We believe the point of art in general is to offer therapeutic assistance; it should help us to better endure and enjoy their lives.
So says Alain de Botton and John Armstrong, an art historian, in a jointly written book called Art as Therapy. There is so much that’s mistaken about this statement I feel disempowered typing it.
It’s in the idea of enduring. Consider this as a restatement: the purpose of our lives is to get through our lives. Insane! And as for the idea the best response to life is a therapeutic one? If anything needs therapy it’s this view!
Human being is not inherently fragile, sick, pathetic, small, weak. All this is inauthenticity. Human being is basic goodness itself, not goodness in the good/bad, right/wrong dichotomies of the world of inauthenticity, but goodness as soundness, wholeness, perfection. Going to work on what is inauthentic, what is not real − whether by therapy or any other “corrective” means − is a waste of time and unnecessary.
All there is to do is to observe one’s inauthenticities and LET THEM BE.
De Botton and Armstrong use the concept of “completion” in relation to Nicolas Poussin’s, The Crossing of the Red Sea, that I saw on a visit to the National Gallery of Victoria. They fail to look beyond the most banal observations on “closure”.
The painting shows the Israelites having arrived safely on the far shore after the parting of the Red Sea on the forced exit from Egypt. Here’s the statement pinned next to the painting from de Botton and Armstrong’s book:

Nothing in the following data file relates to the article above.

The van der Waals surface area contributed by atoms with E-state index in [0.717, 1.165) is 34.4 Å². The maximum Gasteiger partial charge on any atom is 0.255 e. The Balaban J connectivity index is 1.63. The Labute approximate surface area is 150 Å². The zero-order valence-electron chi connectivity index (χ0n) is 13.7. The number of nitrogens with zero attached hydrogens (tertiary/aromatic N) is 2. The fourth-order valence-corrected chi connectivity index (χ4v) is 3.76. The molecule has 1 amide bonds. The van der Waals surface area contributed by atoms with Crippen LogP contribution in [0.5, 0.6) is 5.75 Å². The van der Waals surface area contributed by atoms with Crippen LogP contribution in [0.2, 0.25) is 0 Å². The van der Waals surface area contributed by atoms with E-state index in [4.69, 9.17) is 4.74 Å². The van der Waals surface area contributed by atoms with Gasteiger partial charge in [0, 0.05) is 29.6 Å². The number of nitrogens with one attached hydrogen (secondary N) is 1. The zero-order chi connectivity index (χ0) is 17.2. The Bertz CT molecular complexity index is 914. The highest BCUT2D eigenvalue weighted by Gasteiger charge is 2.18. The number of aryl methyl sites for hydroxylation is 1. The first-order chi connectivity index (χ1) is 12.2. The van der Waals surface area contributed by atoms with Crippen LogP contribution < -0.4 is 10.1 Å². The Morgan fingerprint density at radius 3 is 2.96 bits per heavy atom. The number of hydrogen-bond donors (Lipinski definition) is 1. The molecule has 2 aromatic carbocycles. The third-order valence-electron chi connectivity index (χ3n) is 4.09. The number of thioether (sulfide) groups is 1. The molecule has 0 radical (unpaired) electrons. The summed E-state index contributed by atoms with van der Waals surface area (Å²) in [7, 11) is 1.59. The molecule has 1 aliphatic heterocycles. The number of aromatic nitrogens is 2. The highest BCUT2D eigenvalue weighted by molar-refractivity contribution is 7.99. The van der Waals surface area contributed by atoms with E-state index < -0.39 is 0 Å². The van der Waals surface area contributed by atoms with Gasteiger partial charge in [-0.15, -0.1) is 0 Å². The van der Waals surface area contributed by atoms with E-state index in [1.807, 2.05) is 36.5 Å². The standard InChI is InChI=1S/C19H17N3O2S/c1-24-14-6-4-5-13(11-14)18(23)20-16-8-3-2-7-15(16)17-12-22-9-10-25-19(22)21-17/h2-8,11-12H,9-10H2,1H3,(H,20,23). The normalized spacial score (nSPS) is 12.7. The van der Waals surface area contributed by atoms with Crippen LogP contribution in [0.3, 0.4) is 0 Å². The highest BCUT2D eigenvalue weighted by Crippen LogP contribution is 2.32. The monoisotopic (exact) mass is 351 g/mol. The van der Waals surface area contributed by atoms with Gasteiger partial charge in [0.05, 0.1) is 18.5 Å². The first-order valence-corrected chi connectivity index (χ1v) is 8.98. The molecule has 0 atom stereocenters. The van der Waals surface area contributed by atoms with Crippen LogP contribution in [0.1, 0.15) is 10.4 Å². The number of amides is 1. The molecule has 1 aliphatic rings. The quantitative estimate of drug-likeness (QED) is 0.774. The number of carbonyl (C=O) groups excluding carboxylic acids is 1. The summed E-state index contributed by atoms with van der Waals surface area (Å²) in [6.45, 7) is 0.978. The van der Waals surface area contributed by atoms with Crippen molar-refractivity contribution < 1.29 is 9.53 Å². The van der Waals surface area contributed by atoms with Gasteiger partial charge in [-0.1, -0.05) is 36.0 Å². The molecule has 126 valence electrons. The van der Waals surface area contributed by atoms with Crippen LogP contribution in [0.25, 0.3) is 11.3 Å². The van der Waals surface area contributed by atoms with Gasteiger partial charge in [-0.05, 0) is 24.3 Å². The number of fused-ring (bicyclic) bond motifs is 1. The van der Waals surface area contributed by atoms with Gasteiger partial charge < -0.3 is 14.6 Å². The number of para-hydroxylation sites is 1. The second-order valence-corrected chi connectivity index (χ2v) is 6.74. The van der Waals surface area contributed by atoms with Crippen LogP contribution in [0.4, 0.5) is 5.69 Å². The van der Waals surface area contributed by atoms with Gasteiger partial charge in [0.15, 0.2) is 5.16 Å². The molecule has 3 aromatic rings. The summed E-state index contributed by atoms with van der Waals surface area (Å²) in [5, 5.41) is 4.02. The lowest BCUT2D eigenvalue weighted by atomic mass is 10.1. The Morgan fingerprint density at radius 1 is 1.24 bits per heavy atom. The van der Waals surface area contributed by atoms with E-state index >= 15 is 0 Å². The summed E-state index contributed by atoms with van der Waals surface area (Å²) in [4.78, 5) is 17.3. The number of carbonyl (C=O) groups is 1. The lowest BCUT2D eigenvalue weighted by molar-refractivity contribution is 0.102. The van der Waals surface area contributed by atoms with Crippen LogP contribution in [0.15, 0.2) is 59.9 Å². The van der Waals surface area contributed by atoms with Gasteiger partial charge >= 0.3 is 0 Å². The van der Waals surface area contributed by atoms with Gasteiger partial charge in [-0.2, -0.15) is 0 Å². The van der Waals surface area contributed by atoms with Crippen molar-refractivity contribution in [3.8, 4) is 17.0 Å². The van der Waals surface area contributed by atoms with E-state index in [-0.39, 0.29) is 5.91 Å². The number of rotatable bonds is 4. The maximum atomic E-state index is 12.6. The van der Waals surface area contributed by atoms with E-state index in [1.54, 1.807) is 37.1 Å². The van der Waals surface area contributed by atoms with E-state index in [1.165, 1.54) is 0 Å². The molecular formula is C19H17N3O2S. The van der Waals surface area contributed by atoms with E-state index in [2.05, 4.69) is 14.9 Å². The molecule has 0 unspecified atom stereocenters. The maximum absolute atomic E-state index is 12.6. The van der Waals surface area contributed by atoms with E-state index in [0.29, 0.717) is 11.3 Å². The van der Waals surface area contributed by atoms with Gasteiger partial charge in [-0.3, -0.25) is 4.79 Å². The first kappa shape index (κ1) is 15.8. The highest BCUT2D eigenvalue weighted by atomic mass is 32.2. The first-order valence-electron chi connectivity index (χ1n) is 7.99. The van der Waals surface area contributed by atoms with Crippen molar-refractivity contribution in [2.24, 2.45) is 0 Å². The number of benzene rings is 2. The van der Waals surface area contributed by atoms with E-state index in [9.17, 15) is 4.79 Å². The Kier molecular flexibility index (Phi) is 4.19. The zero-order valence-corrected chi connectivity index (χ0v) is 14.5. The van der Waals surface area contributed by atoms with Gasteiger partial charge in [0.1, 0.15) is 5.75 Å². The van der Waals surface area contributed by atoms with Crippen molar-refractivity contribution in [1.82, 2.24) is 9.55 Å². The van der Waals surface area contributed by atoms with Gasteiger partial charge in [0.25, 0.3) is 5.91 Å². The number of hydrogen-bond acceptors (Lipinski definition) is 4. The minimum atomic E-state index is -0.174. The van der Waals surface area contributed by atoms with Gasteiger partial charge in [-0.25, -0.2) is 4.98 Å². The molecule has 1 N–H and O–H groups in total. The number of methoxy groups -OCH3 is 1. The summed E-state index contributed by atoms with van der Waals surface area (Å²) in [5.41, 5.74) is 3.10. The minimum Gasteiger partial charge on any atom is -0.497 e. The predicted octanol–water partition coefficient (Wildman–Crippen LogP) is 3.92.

Sickness: the desire for closure [Can you believe that? They even use the word “sickness”]
They have just escaped from terrible danger. The Egyptian army was chasing them as they fled from Egypt. God made the waters of the Red Sea part while they scurried across, then released the waters again on top of the Egyptians.
Nicolas Poussin has not shown the big drama. He’s taken us to the moment when, in a way, it feels as if the story has finished. They must have been thinking, “If only we can escape from Pharoah’s chariots, if only we can get to the other side, then all will be well.” They are across the Red Sea and safe, but it’s not over — new difficulties and challenges are just beginning. Now they have to get all their things together, set off on a long march through the desert, find water and find enough to eat.
The picture says: “This is the human condition — we don’t get the rest (and sense of completion) we deserve.”
The picture says? How about this, de Botton, as you say: “You’re alive, ergo, commiserations are in order”?
What an utterly rancid view! Tell that to someone dying, tell that to someone who has just given birth to a child, tell that to someone living to be of service to others. De Botton, call yourself a philosopher? You haven’t got a clue. Let me remind you of what another British man, much wiser than you’re being at present, said of the matter:
This is the true joy in life, the being used for a purpose recognised by yourself as a mighty one, the being a force of nature instead of a feverish selfish little clod of ailments and grievances complaining that the world will not devote itself to making me happy.
I am of the opinion that my life belongs to the whole community and, as long as I live, it is my privilege to do for it whatever I can. I want to be thoroughly used up when I die, for the harder I work the more I live.
I rejoice in life for its own sake. Life is no brief candle to me. It is a sort of splendid torch which I’ve got to hold up for the moment and I want to make it burn as brightly as possible before handing it on to future generations.
~ George Bernand Shaw
Image: The Crossing of the Red Sea, Nicolas Poussin, 1632-1634